When I arrived in a treatment center in the
mountains, it was late, dark, and cold. My eyes were hazy, unfocused, and my hands shook slightly in the first symptom of many I would learn accompanies withdrawal Colorado
I was underweight (even for a cyclist). I had ulcers. My skin had a sallow, almost green tint. Jaundice. This, I was told, was from my liver’s inability to function, full as it was of toxins. I was severely depressed. My life in shambles. Homeless, jobless, indebted, a divorce looming.
I was, as it turns out, very, very lucky.
My impossibly supportive family, with the help of friends: had staged an intervention. I reeled. I resisted. And eventually, I relented. Taking with me a suitcase my mother packed (I would later learn she had forgotten to include underwear) and accompanied by my father, my sister, and a saint-like family friend, I headed for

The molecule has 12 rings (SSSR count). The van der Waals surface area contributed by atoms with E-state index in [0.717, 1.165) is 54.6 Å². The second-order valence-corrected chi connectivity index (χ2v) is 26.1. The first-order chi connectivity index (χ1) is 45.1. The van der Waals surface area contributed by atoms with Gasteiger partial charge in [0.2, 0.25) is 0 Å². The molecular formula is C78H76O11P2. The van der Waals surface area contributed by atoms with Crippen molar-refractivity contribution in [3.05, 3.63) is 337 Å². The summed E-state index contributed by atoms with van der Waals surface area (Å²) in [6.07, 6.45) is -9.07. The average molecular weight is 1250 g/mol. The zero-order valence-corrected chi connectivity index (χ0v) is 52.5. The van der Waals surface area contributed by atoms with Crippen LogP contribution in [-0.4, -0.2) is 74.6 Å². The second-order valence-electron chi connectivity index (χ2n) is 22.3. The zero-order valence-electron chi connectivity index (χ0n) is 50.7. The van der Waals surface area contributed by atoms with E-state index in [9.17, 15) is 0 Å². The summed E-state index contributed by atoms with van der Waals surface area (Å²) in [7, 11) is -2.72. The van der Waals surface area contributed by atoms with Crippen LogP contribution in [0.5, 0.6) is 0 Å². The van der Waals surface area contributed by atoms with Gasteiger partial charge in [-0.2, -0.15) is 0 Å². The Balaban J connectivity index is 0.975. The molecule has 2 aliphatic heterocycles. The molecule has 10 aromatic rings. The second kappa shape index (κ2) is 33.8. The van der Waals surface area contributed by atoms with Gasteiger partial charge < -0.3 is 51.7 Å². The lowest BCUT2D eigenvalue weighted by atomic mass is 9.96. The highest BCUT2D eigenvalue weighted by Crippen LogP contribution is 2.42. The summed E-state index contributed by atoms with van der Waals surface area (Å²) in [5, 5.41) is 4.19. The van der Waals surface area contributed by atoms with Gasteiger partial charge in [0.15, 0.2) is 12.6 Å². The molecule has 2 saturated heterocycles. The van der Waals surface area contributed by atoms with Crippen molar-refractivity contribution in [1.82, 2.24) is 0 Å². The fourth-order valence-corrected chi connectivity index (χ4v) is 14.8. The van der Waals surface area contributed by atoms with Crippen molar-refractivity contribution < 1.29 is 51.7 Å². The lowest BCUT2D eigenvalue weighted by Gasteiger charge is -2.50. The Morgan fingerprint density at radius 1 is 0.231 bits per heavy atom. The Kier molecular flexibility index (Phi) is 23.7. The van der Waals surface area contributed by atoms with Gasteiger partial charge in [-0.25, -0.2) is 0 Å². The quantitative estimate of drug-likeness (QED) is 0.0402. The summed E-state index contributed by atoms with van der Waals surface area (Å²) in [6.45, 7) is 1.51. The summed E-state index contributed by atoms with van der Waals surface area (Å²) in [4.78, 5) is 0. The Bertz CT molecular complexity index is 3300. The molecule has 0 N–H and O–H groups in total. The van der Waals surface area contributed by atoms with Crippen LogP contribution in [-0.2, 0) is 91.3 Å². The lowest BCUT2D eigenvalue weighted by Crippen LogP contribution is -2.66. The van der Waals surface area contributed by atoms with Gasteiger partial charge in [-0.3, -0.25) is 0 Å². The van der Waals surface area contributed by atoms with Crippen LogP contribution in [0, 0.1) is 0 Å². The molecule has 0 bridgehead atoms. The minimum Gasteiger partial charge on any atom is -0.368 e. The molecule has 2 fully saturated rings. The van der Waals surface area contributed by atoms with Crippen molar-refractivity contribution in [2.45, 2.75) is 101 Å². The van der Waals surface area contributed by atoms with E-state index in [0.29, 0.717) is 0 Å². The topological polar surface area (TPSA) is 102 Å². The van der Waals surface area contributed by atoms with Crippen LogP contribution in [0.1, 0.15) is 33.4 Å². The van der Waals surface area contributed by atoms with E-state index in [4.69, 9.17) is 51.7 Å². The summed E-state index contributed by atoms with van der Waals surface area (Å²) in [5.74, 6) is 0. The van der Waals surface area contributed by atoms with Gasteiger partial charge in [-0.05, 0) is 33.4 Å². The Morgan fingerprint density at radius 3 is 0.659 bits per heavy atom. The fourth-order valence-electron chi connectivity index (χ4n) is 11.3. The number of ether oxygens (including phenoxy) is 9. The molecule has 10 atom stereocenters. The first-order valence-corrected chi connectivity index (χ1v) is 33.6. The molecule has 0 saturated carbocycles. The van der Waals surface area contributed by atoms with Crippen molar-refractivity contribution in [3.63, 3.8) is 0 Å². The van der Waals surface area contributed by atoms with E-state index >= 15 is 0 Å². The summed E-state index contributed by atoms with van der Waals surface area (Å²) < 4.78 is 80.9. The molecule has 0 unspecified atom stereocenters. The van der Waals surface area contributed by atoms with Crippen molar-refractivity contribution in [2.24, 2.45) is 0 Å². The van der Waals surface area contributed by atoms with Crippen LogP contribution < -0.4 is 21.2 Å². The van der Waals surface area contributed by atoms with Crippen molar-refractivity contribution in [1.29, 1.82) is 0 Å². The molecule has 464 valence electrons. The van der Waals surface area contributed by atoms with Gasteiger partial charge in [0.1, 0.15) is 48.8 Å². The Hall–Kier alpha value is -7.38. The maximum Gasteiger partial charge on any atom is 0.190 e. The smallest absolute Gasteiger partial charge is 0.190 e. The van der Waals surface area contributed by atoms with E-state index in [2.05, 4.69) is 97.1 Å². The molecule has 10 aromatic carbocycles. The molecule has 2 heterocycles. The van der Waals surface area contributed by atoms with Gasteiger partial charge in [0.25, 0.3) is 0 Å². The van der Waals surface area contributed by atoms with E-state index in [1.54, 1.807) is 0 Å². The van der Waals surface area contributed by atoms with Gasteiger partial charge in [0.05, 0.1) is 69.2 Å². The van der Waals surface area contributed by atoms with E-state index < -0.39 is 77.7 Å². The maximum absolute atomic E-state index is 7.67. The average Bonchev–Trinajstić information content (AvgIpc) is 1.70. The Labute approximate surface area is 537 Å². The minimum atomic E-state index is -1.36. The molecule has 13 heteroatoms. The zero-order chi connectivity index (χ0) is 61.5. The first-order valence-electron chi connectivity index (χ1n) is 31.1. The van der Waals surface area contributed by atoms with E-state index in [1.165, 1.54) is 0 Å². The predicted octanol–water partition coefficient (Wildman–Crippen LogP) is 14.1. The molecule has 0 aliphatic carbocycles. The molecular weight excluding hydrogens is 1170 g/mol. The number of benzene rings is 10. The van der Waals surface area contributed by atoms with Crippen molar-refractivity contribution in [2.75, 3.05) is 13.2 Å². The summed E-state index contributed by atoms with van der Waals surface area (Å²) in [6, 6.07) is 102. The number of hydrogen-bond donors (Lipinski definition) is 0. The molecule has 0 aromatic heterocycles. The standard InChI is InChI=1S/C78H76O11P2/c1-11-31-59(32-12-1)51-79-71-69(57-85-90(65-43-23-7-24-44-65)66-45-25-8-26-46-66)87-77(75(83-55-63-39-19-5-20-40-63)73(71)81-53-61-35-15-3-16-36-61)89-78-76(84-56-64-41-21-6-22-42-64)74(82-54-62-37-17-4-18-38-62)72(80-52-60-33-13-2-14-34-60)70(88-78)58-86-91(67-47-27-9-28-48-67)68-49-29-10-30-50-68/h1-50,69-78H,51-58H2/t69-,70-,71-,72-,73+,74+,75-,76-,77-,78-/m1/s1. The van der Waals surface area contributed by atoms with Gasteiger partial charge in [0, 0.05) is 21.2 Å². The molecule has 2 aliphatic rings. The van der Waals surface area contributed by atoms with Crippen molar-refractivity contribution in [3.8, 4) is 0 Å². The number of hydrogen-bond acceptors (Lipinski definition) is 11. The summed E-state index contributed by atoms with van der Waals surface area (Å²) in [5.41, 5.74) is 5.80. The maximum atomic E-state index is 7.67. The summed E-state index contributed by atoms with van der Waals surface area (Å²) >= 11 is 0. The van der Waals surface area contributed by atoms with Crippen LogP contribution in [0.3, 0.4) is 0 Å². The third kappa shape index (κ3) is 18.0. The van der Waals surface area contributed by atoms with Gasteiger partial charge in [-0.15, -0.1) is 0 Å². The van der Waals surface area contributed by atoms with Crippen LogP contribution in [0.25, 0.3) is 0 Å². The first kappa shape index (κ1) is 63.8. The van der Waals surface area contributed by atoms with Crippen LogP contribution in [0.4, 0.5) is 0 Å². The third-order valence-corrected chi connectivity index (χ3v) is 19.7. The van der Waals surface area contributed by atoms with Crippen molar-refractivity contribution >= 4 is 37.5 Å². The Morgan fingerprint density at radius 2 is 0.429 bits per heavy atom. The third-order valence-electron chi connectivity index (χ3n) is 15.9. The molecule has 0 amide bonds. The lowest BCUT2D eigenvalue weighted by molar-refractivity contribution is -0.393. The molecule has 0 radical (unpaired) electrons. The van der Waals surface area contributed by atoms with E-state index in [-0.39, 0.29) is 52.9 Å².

in a snowstorm. Estes Park
I cannot underscore the importance of a 28-day treatment program for those addicts and alcoholics of a certain type. I was of that type. I learned and grew and turned into something of a human again, and I am grateful to the point of tears that I was given that chance.
When I emerged from that cloistered valley, I was scared. I had skills, and a plan, and for the first time in years, I had hope. But I was still scared.
I went to meetings. Lots of meetings. I meditated, prayed, made my bed every day. Eventually, I began riding again.
I had missed riding. In the months leading up to my “bottom” I had quit riding altogether. Too sick, too wound up, too drunk, or too hungover. I stopped doing one of the things that made me who I am. And I suffered more for it.
So now I am back on the bike. Riding and racing as much as I can.